Depression affects an estimated one every fifteen adults, in any given year. One of every person will at least experience depression once in their lifetime. It usually appears during late teens the to mid-20s, although it can also appear at any moment in someone’s life.
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Depression is a common and serious medical illness that negatively reflect what you feel, how you feel, the way you think and who you are. Depression causes a feeling of sadness and the loss of interest in activities or hobbies that you enjoyed doing. It is highly treatable. Prolonged depression can lead to a variety of emotional and physical problem and can decrease a person’s ability to function at home and at work.
Depression ranges from mild to severe. Depressions symptoms include:
- Loss of energy or fatigue
- Increase in purposeless pacing, or hand wringing, or slowed movement of speech and movements. This can be detected by others.
- Feeling worthless or guilty.
- Thoughts of death or suicide
- Feeling overwhelming sadness.
- Difficulty in thinking or making decisions.
- Inability to concentrate.
The symptoms mentioned above have to at least last for two weeks before someone can be diagnosed with having depression.
Depression is often mistaken as sadness or grief. The idea is completely different from each other. Grief often comes from the feeling of losing a loved one or losing a job or a relationship that exist previously in our life.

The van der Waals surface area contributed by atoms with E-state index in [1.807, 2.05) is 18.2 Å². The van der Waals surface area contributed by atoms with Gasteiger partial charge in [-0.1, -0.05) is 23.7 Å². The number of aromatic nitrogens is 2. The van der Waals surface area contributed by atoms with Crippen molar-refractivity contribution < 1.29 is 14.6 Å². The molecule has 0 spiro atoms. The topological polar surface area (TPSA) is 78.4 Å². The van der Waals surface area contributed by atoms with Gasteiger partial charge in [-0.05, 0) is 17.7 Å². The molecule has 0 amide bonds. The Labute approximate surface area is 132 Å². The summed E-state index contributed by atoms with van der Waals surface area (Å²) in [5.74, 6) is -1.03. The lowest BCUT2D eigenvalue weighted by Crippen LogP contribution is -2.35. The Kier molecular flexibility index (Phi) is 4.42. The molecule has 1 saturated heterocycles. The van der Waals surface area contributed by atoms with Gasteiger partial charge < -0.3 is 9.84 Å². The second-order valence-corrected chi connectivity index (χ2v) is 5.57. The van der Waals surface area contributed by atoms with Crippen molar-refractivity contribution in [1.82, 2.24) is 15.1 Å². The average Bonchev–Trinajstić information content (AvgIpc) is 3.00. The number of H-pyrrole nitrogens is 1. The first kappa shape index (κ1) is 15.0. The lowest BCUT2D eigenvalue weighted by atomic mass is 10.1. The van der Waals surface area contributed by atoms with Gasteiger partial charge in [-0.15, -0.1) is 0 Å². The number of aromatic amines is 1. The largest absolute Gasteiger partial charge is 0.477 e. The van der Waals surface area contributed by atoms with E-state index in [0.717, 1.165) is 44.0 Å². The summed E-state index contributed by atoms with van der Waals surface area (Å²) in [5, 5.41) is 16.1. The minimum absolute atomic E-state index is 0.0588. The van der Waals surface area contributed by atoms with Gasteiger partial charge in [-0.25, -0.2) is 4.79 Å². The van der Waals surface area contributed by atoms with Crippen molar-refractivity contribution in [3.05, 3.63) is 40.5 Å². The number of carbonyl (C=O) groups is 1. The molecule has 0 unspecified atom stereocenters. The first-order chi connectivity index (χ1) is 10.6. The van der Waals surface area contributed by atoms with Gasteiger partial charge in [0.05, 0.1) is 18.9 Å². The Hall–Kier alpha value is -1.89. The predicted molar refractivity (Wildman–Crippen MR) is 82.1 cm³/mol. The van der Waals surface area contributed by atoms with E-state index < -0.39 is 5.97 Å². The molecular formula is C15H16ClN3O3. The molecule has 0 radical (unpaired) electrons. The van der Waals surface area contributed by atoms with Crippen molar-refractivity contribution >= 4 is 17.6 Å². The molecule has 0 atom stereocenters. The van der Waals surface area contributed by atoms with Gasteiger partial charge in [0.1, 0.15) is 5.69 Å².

Being sad is different from being depressed. The grieving process is a mechanism that is natural, and unique to each individual. Although they share the same symptoms as depression. Both will cause you to withdraw from activities, people whom you used to spend a lot of time with.
In depression, the mood or feeling decreased for almost two weeks constantly and consistently, meanwhile, in sadness, the feeling of sadness comes and goes. Sadness provides us with essential space for self-reflection, and greater empathy as well as compassion. It may also compel us to recognize difficult truths.
In depression, the feeling of self-esteem is usually not attained. Instead, that individual would have felt extreme self-loathing or worthlessness unlike in sadness.
Cause of your depression:
Rather than viewing depression as a monster, you have to be able to brace yourself and identify the cause of your depression. The easiest way to know what triggers your depression is by asking yourselves what causes you depression on that particular day.
There is a common list that triggers depression such as:
1. Unresolved conflict
Unaddressed conflict causes chronic psychological stress and is fundamental to many forms of depression.
2. Repetition compulsion
In order to be able to identify your trigger, you have to look at a common theme in your depression and find one that repeats itself. The most common triggers are your own thoughts of being an outsider, or not being able to trust anyone and other negative thoughts that dwells inside of you.
Without being able to track it, the patient often trapped in a cycle and keeps on repeating the same problem again and again.